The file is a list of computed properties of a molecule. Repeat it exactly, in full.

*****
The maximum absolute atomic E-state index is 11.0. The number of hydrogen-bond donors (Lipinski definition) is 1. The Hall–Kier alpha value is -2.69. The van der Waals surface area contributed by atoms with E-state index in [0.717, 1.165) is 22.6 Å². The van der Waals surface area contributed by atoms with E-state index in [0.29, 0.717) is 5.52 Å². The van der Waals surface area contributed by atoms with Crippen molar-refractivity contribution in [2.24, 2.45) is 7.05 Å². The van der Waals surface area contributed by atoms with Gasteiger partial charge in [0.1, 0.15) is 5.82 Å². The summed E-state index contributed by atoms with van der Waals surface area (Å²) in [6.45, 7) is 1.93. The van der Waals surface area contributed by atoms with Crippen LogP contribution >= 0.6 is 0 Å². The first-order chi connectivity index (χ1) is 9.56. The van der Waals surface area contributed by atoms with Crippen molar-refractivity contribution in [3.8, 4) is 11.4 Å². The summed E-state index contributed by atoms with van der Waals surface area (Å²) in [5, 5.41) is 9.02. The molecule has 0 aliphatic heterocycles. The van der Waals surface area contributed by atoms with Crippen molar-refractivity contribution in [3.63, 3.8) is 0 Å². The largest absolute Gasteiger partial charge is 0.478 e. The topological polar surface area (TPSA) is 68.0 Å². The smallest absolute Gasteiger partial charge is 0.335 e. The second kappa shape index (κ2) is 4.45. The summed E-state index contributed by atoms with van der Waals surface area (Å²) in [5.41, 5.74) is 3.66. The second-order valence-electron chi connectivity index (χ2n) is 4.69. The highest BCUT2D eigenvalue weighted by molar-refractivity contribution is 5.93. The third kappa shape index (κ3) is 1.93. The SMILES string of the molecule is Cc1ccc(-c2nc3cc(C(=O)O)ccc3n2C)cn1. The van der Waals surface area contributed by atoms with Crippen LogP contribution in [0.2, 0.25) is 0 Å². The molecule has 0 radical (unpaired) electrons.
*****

The maximum absolute atomic E-state index is 11.0. The number of hydrogen-bond donors (Lipinski definition) is 1. The Hall–Kier alpha value is -2.69. The van der Waals surface area contributed by atoms with E-state index in [0.717, 1.165) is 22.6 Å². The van der Waals surface area contributed by atoms with E-state index in [0.29, 0.717) is 5.52 Å². The van der Waals surface area contributed by atoms with Crippen molar-refractivity contribution in [2.24, 2.45) is 7.05 Å². The van der Waals surface area contributed by atoms with Gasteiger partial charge in [0.1, 0.15) is 5.82 Å². The summed E-state index contributed by atoms with van der Waals surface area (Å²) in [6.45, 7) is 1.93. The van der Waals surface area contributed by atoms with Crippen LogP contribution >= 0.6 is 0 Å². The first-order chi connectivity index (χ1) is 9.56. The van der Waals surface area contributed by atoms with Crippen molar-refractivity contribution in [3.8, 4) is 11.4 Å². The summed E-state index contributed by atoms with van der Waals surface area (Å²) in [5, 5.41) is 9.02. The molecule has 0 aliphatic heterocycles. The van der Waals surface area contributed by atoms with Crippen molar-refractivity contribution in [3.63, 3.8) is 0 Å². The largest absolute Gasteiger partial charge is 0.478 e. The topological polar surface area (TPSA) is 68.0 Å². The smallest absolute Gasteiger partial charge is 0.335 e. The second kappa shape index (κ2) is 4.45. The summed E-state index contributed by atoms with van der Waals surface area (Å²) in [5.41, 5.74) is 3.66. The second-order valence-electron chi connectivity index (χ2n) is 4.69. The highest BCUT2D eigenvalue weighted by molar-refractivity contribution is 5.93. The third kappa shape index (κ3) is 1.93. The SMILES string of the molecule is Cc1ccc(-c2nc3cc(C(=O)O)ccc3n2C)cn1. The van der Waals surface area contributed by atoms with Crippen LogP contribution in [0.2, 0.25) is 0 Å². The molecule has 0 radical (unpaired) electrons.